As a radiologist, my work does not involve too much movement.Usually, I’m sitting in a chair, doing ultrasounds or reporting X-rays or CT scans. And for the new age nowadays, ‘Sitting is the new smoking’! This basically means that sitting down for long periods of time is very detrimental to your health. I cannot highlight enough, the importance of at least 30-45 minutes of exercise everyday.

Running is one of the simplest, in terms of equipment. All you need is a pair of running shoes, and you can just go! In my field, we are always sitting inside air-conditioned, artificially lit rooms and doing our work. Running or walking outside gives me the much needed opportunity to breathe the fresh air, get some sun on my skin and appreciate the big blue sky.

Recently I started training with a group called RunXtreme, and this has been a game changer. Our leader Tarun Walecha takes us through a pre-run stretching program, and trains each person according to their level. We also do strength training together. Group training is so much fun because exercising alone at home or in a gym can be a bit boring. So my advice to people would be to start walking or running today, and if there is a group near you, join it! Events like Pinkathon and training for them offer all these advantages – of being outdoors, getting the adrenaline going in your body, and running with a group of people who will build each other up!

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        The long-term aim of the campaign is to develop an open culture where menstruation is not treated as a taboo. The campaign also seeks to hold the schools accountable for their responsibilities as an important component in the implementation of MHM policies by making adequate sanitation infrastructure and knowledge of MHM available in school premises.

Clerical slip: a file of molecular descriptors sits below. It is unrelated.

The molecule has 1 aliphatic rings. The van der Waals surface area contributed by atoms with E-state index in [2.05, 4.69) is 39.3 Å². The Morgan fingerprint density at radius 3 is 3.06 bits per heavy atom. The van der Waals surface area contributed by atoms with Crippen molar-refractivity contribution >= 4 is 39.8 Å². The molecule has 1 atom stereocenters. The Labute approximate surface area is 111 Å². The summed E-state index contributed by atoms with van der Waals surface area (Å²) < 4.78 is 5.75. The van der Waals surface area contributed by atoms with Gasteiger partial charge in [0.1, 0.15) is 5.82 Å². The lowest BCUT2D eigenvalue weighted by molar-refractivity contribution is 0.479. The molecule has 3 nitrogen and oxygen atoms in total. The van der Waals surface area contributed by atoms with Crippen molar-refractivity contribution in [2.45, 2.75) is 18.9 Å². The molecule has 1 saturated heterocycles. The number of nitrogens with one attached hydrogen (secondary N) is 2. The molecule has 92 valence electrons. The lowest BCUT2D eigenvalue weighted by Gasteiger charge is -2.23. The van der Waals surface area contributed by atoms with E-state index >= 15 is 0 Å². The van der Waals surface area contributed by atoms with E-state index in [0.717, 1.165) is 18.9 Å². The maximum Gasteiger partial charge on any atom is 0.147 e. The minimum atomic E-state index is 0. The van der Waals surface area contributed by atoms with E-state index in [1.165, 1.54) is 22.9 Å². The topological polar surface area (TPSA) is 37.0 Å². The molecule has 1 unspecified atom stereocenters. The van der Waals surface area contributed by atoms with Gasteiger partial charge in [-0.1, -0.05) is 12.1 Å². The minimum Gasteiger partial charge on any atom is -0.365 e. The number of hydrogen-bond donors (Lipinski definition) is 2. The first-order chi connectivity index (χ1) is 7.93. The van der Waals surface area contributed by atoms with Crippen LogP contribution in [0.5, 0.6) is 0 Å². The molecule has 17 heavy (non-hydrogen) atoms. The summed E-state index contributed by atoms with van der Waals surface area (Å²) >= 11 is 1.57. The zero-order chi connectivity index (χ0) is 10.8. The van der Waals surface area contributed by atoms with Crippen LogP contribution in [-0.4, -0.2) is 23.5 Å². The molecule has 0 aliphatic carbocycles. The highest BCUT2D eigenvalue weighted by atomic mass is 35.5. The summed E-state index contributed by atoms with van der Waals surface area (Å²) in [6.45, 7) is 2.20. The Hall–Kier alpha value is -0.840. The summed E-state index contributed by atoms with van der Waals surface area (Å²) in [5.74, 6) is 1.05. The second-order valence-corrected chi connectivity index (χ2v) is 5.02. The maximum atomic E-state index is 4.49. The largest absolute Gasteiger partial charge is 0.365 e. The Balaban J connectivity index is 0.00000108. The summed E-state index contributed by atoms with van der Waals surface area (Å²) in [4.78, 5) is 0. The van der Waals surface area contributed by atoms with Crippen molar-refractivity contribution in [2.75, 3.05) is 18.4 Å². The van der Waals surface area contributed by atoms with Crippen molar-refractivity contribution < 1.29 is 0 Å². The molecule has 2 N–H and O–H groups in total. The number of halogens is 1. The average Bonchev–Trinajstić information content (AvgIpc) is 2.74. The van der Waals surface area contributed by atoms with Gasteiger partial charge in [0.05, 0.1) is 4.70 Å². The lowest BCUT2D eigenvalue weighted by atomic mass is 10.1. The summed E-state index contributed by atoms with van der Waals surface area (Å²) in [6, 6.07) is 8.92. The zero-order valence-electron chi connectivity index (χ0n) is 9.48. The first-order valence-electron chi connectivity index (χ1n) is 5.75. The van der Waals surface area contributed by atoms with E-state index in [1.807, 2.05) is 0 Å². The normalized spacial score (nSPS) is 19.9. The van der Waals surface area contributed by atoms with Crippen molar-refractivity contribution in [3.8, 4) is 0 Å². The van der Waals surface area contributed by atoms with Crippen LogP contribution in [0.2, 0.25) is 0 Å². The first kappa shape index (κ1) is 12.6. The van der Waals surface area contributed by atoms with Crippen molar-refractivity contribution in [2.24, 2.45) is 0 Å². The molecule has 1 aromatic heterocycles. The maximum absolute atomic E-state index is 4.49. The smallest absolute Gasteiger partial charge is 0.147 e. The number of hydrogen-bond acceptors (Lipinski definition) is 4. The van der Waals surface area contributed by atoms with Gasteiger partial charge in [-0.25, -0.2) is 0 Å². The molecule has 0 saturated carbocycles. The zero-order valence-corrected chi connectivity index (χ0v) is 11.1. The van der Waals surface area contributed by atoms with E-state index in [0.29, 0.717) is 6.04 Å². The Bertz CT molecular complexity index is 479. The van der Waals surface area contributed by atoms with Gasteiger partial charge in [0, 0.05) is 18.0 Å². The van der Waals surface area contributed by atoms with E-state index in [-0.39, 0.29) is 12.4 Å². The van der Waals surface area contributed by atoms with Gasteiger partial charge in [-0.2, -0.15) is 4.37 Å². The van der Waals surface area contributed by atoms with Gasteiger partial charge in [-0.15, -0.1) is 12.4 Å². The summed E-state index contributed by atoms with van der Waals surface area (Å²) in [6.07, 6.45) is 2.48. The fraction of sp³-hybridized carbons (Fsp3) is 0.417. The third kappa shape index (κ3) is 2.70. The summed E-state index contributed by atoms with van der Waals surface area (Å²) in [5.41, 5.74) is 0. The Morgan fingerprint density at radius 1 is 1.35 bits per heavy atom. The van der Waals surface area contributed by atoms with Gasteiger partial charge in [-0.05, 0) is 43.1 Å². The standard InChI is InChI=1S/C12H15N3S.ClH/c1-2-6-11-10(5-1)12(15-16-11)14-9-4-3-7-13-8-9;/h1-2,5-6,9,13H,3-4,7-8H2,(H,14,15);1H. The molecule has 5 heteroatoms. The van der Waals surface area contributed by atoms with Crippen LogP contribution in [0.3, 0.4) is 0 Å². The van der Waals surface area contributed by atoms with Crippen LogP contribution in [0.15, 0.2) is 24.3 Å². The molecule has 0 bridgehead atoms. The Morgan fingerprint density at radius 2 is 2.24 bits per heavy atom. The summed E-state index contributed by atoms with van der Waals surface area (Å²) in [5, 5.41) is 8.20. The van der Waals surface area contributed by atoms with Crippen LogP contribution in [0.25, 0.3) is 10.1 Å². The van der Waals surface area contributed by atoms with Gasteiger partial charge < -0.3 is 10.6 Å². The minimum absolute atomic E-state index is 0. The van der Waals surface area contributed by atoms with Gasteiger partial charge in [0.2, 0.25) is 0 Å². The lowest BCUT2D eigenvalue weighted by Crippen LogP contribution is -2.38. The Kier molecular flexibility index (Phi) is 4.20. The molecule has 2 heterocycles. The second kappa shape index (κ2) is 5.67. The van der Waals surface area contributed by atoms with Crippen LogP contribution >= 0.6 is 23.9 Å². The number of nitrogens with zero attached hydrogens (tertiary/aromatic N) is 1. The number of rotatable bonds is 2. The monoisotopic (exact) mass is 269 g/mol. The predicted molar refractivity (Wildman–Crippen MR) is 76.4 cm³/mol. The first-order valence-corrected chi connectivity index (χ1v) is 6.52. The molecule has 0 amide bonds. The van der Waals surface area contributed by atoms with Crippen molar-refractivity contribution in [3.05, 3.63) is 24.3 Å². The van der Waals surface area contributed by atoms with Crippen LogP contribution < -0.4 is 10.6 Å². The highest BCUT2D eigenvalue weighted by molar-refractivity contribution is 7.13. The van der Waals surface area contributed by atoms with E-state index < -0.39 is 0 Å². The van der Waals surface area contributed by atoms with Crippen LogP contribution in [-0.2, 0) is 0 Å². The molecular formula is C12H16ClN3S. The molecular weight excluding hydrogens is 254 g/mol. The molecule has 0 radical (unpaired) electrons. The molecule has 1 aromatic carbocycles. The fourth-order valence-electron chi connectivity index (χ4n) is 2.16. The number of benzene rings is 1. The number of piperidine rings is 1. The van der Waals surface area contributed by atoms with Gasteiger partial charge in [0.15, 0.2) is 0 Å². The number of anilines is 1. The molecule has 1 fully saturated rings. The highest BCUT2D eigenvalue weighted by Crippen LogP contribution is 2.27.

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        Harshita is a psychologist and works to support people with mental health issues, particularly adolescents who are survivors of violence. Associated with the Azadi Foundation in UP, Harshita became an MHM Fellow with YKA, with the aim of promoting better menstrual health.

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        As a Youth Ki Awaaz Menstrual Health Fellow, Nitisha has started Let’s Talk Period, a campaign to mobilise young people to switch to sustainable period products. She says, “80 lakh women in Delhi use non-biodegradable sanitary products, generate 3000 tonnes of menstrual waste, that takes 500-800 years to decompose; which in turn contributes to the health issues of all menstruators, increased burden of waste management on the city and harmful living environment for all citizens.

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        A former Assistant Secretary with the Ministry of Women and Child Development in West Bengal for three months, Lakshmi Bhavya has been championing the cause of menstrual hygiene in her district. By associating herself with the Lalana Campaign, a holistic menstrual hygiene awareness campaign which is conducted by the Anahat NGO, Lakshmi has been slowly breaking taboos when it comes to periods and menstrual hygiene.